Mar 30, 2012

Abhorsen, by Garth Nix

Title: Abhorsen
Author: Garth Nix
Target Audience: Young Adult
Pages: 426
Chapters: 31
Rating: 10/10
Genre: Fantasy
Number: third in the series
Series: 1-Sabriel, 2-Lirael, 3-Abhorsen
Person: third
Tense: past

Blurb (quoted):
“Beneath the earth, a malignant force lies waiting, greedy for freedom from its ancient prison. As the Old Kingdom falls into darkness and terror, people look desperately to the Abhorsen, scourge of the Dead, to save them. Yet Abhorsen Sabriel is lost, missing in Ancelstierre.
Only Lirael can confront the Destroyer. With her companions, Sameth, Mogget and the Disreputable Dog, she races across the Old Kingdom, battling Shadow Hands and dark necromancers, to reach Ancelstierre before it is too late. But what hope can one young woman have against an evil with the power to destroy life itself?”

I love this series – Sabriel, the first in the trilogy, was my first book rated 10/10 and now this one is added to the list. It draws you in, entrancing you in its alternate world; the descriptions are amazing, it creates a movie-reel in your mind and I found myself angsting to pick it back up every time I set it down.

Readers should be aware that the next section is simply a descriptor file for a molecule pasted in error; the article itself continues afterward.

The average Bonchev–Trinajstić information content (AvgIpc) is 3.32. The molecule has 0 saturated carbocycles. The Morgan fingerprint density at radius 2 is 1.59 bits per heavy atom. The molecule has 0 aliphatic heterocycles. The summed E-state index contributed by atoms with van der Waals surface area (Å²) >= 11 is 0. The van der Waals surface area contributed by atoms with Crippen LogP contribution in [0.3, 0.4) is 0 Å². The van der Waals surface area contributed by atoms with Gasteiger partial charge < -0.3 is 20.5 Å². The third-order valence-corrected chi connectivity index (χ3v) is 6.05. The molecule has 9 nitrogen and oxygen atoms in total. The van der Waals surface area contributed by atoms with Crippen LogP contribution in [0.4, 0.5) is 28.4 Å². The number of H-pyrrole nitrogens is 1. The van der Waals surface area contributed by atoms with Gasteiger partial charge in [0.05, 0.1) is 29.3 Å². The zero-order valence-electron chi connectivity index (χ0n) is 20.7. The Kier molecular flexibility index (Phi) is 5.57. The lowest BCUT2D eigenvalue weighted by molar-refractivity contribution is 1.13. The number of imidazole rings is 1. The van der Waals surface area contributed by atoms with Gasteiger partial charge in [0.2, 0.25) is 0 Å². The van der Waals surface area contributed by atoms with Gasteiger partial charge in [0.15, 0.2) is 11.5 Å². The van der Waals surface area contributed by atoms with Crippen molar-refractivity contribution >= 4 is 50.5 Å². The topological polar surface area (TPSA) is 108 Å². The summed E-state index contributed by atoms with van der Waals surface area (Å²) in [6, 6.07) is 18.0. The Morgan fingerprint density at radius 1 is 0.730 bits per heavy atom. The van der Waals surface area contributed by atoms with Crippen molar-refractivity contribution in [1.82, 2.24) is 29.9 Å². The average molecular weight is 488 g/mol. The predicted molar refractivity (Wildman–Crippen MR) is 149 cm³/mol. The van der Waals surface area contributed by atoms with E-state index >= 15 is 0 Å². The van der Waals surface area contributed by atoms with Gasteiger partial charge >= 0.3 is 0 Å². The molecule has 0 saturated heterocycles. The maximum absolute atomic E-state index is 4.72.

The design and representation of the fictional world is consistent and enthralling; well-structured and put together.  I loved it. The creatures are probably my favourite part – this series is almost based on zombies I guess, but in a way most don’t think of, as they are portrayed somewhat different…
I loved the characters; even the sarcastic and brooding Mogget made me smile. Garth Nix has successfully created a connection and emotion between the reader and the characters within its pages.
As for the storyline, the first two or three chapters were average, but after that it set off running and within days I found myself in the final quarter of the book; the ending however was somewhat more difficult for me to read, not for lack of action or anything, but more because it’s all very stand-still for a large chunk, where you aren’t really moving forward or backward or going anywhere and you’re really just waiting – which is supposed to be tension-building, but I just saw it to be slush I had to push through before it picked up again in the last one or two chapters.